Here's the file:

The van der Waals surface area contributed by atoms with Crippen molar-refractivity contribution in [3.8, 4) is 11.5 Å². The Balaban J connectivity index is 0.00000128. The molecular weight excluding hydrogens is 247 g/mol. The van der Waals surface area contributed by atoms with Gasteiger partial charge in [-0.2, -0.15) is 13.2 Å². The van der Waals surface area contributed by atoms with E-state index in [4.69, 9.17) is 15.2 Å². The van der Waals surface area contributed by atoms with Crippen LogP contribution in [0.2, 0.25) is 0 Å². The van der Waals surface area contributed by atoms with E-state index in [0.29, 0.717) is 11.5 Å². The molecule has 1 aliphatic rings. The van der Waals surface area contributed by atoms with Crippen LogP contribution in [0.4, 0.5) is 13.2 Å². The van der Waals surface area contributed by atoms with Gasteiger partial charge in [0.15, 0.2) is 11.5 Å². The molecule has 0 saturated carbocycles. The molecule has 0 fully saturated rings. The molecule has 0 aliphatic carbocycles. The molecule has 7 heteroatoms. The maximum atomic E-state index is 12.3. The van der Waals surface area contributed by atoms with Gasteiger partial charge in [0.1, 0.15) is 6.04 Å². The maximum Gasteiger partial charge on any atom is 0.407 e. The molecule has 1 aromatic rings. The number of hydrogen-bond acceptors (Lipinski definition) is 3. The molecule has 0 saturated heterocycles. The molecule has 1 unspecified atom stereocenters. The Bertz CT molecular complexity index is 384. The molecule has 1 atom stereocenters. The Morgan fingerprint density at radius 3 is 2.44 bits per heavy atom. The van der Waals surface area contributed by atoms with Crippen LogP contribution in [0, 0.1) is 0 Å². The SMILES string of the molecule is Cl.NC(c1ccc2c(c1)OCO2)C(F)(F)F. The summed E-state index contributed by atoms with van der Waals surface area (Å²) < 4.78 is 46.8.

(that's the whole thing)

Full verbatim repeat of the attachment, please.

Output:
The van der Waals surface area contributed by atoms with Crippen molar-refractivity contribution in [3.8, 4) is 11.5 Å². The Balaban J connectivity index is 0.00000128. The molecular weight excluding hydrogens is 247 g/mol. The van der Waals surface area contributed by atoms with Gasteiger partial charge in [-0.2, -0.15) is 13.2 Å². The van der Waals surface area contributed by atoms with E-state index in [4.69, 9.17) is 15.2 Å². The van der Waals surface area contributed by atoms with Crippen LogP contribution in [0.2, 0.25) is 0 Å². The van der Waals surface area contributed by atoms with E-state index in [0.29, 0.717) is 11.5 Å². The molecule has 1 aliphatic rings. The van der Waals surface area contributed by atoms with Crippen LogP contribution in [0.4, 0.5) is 13.2 Å². The van der Waals surface area contributed by atoms with Gasteiger partial charge in [0.15, 0.2) is 11.5 Å². The molecule has 0 saturated carbocycles. The molecule has 0 fully saturated rings. The molecule has 0 aliphatic carbocycles. The molecule has 7 heteroatoms. The maximum atomic E-state index is 12.3. The van der Waals surface area contributed by atoms with Gasteiger partial charge in [0.1, 0.15) is 6.04 Å². The maximum Gasteiger partial charge on any atom is 0.407 e. The molecule has 1 aromatic rings. The number of hydrogen-bond acceptors (Lipinski definition) is 3. The molecule has 0 saturated heterocycles. The molecule has 1 unspecified atom stereocenters. The Bertz CT molecular complexity index is 384. The molecule has 1 atom stereocenters. The Morgan fingerprint density at radius 3 is 2.44 bits per heavy atom. The van der Waals surface area contributed by atoms with Crippen LogP contribution in [0, 0.1) is 0 Å². The SMILES string of the molecule is Cl.NC(c1ccc2c(c1)OCO2)C(F)(F)F. The summed E-state index contributed by atoms with van der Waals surface area (Å²) < 4.78 is 46.8.